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The Regents Of The University Of California and Bachem Bioscience Inc. | Date: 2015-05-28

Analogs of ShK toxin and methods for using such ShK analogs. The ShK analogs generally comprise ShK toxin attached to a chemical entity (e.g. an atom, molecule, group, residue, compound, moiety, etc.) that has an anionic charge. In some embodiments the chemical entity attached to the ShK toxin may comprise an amino acid residue. The ShK analogs may be administered to human or non-human animal subjects to cause inhibition of potassium channels or to otherwise treat diseases or disorders. In some embodiments, the chemical entity to which the ShK toxin is attached may be chosen to provide selective inhibition of certain potassium channels (e.g., Kv1.3 channels) over other potassium channels (e.g., Kv1.1 channels). In come embodiments, the chemical entity to which the ShK toxin is attached may include a fluorophore, thereby providing a fluorophore tagged ShK analog. Such fluorophore tagged ShK analogs may be used in flow cytometry alone, or in conjunction with class II tetramers that can detect autoreactive cells.

Chauhan S.S.,Bachem Bioscience Inc. | Wilk H.J.,Bachem Bioscience Inc.
Tetrahedron Letters | Year: 2010

Stereocontrolled synthesis of (S)-Fmoc-β-nitroalanine (20) was accomplished from (R)-Fmoc-Ser(tBu)-OH (14) in a total of six steps via an oxime. The oxime (17) was obtained from (R)-Fmoc-Ser(tBu)-H (16), which in turn was obtained by reduction of Weinreb amide (15). Oxidation of oxime was realized with peroxytrifluoroacetic acid at a neutral pH at 0 °C. After removal of the tBu protecting group with 90% TFA/H2O, the hydroxyl group was oxidized with Jones reagent to afford (S)-Fmoc-β-nitroalanine (20) in overall good yield. © 2010 Elsevier Ltd. All rights reserved.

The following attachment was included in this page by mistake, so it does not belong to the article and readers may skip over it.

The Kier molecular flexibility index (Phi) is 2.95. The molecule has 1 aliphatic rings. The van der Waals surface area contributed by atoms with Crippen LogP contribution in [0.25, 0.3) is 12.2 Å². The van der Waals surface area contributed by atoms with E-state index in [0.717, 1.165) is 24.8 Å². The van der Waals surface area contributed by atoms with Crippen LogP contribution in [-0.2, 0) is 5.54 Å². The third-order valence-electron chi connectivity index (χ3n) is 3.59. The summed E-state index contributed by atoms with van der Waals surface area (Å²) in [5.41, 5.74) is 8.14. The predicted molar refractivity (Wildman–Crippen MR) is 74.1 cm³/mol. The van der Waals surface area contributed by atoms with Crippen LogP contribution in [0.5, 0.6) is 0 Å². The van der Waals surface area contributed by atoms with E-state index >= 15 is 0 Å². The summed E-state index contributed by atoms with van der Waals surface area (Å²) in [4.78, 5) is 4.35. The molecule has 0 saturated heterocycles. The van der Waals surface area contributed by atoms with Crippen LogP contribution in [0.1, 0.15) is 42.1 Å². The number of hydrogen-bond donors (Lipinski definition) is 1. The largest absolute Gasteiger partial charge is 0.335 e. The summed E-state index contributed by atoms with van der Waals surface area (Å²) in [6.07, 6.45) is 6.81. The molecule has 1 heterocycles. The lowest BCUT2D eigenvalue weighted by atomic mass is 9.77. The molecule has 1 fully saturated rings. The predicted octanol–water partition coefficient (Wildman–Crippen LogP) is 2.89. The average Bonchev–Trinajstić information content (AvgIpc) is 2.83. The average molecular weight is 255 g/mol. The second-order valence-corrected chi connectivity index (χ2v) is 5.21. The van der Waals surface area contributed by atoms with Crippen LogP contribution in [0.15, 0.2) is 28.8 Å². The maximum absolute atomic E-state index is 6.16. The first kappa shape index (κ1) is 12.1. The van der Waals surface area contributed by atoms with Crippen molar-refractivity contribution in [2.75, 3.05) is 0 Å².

Rangaraju S.,University of California at Irvine | Khoo K.K.,Walter and Eliza Hall Institute of Medical Research | Khoo K.K.,University of Melbourne | Feng Z.-P.,University of Melbourne | And 9 more authors.
Journal of Biological Chemistry | Year: 2010

Peptide toxins found in a wide array of venoms block K+ channels, causing profound physiological and pathological effects. Here we describe the first functional K+ channel-blocking toxin domain in a mammalian protein. MMP23 (matrix metalloprotease 23) contains a domain (MMP23TxD) that is evolutionarily related to peptide toxins from sea anemones. MMP23TxD shows close structural similarity to the sea anemone toxins BgK and ShK. Moreover, this domain blocks K+ channels in the nanomolar to low micromolar range (Kv1.6 > Kv1.3 > Kv1.1 = Kv3.2 > Kv1.4, in decreasing order of potency) while sparing other K+ channels (Kv1.2, Kv1.5, Kv1.7, and KCa3.1). Full-length MMP23 suppresses K + channels by co-localizing with and trapping MMP23 TxD-sensitive channels in the ER. Our results provide clues to the structure and function of the vast family of proteins that contain domains related to sea anemone toxins. Evolutionary pressure to maintain a channel-modulatory function may contribute to the conservation of this domain throughout the plant and animal kingdoms. © 2010 by The American Society for Biochemistry and Molecular Biology, Inc.

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